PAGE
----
Katyal Advocates 'Institutionalized Dissent' in Global Forum
Following the speech, Katyal told The National Law Journal that he had been thinking a lot about these issues for some time.
"I wrote a 2006 Yale Law Journal article about 'Internal Separation of Powers' which was about this idea of checks and balances within the executive branch itself," he explained. "This past summer, I started writing a lot more about the subject—spurred by an op-ed I wrote in The New York Times in February about drone strike courts—in which I advocated for an internal panel. I'm writing a longer piece fleshing it out and also providing examples such as NSA surveillance and how it would work there."
The Peace Palace speech was the first of several things he wants to do.
"I accepted the invitation because it was a place to start the discussion, and with an international audience that I expected would be a bit more skeptical about the genius of America's founders than folks in the United States," he said.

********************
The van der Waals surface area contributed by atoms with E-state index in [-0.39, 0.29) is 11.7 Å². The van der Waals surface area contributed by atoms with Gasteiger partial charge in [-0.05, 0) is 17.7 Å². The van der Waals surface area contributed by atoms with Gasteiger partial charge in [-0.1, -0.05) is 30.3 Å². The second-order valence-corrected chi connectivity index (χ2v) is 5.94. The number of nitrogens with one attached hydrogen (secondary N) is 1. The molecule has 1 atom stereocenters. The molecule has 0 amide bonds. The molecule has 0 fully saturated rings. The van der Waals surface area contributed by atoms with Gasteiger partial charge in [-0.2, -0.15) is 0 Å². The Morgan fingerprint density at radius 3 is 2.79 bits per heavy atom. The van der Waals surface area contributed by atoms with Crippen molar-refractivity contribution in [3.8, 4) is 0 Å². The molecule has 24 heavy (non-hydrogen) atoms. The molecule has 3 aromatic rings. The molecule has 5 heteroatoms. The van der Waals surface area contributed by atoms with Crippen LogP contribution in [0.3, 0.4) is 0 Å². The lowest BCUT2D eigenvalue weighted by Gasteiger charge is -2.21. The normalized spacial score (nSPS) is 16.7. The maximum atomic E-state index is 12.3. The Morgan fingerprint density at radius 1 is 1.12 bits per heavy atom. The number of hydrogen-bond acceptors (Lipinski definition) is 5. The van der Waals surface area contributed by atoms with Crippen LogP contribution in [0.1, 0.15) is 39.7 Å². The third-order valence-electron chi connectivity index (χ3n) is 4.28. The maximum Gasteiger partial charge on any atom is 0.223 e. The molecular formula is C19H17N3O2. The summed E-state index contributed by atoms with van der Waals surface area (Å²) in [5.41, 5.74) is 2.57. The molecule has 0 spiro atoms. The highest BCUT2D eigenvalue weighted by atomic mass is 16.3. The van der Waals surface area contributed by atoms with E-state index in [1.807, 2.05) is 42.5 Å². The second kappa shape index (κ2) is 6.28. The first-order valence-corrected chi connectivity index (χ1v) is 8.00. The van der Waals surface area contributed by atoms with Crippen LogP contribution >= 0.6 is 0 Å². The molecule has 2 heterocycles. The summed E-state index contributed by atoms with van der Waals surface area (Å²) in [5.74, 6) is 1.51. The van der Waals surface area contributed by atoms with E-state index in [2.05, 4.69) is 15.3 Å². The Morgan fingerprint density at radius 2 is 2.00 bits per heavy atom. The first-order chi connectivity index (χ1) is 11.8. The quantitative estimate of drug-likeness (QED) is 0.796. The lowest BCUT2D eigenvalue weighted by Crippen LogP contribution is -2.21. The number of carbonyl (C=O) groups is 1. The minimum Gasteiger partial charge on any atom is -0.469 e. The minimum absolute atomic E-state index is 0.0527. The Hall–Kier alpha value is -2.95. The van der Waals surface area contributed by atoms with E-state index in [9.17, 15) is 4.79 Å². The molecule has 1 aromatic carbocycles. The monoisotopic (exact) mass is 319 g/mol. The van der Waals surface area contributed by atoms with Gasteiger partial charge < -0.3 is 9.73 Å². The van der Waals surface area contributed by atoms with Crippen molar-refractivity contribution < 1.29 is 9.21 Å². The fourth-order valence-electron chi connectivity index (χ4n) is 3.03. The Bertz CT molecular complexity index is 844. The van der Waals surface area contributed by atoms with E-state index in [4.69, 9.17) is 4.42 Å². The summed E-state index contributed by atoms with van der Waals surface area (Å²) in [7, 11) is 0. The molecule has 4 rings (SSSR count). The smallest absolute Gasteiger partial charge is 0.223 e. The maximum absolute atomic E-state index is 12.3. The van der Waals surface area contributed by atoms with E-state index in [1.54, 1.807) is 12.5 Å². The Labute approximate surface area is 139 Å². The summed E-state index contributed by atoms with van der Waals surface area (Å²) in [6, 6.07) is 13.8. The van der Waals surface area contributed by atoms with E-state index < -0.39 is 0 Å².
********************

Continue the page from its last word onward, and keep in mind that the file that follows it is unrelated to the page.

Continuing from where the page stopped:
"I know when I extol how America, and its system of government, is exceptional and the best on earth, I'm going to get some negative feedback in a place such as the Hague—but that's part of why I wanted to do it here. Because I want to use these examples to show how incredible our system is, and how its accommodation of dissent is one of the things that enables it to adapt to the various crises of human affairs, as Chief Justice [John] Marshall once put it in McCulloch [v. Maryland]."
And speaking at the Peace Palace, he said, "was just wonderful—it's a beautiful old building with modern parts to it—and the speakers and Dutch government were so incredible at every turn in hosting us."
The other speakers addressed such topics as stopping sexual violence in India; forgiveness: the unpopular weapon; making Afghan victims' memories and stories matter; the struggle for justice in Guatemala; why the Chinese have to be involved with international justice and international justice on trial.
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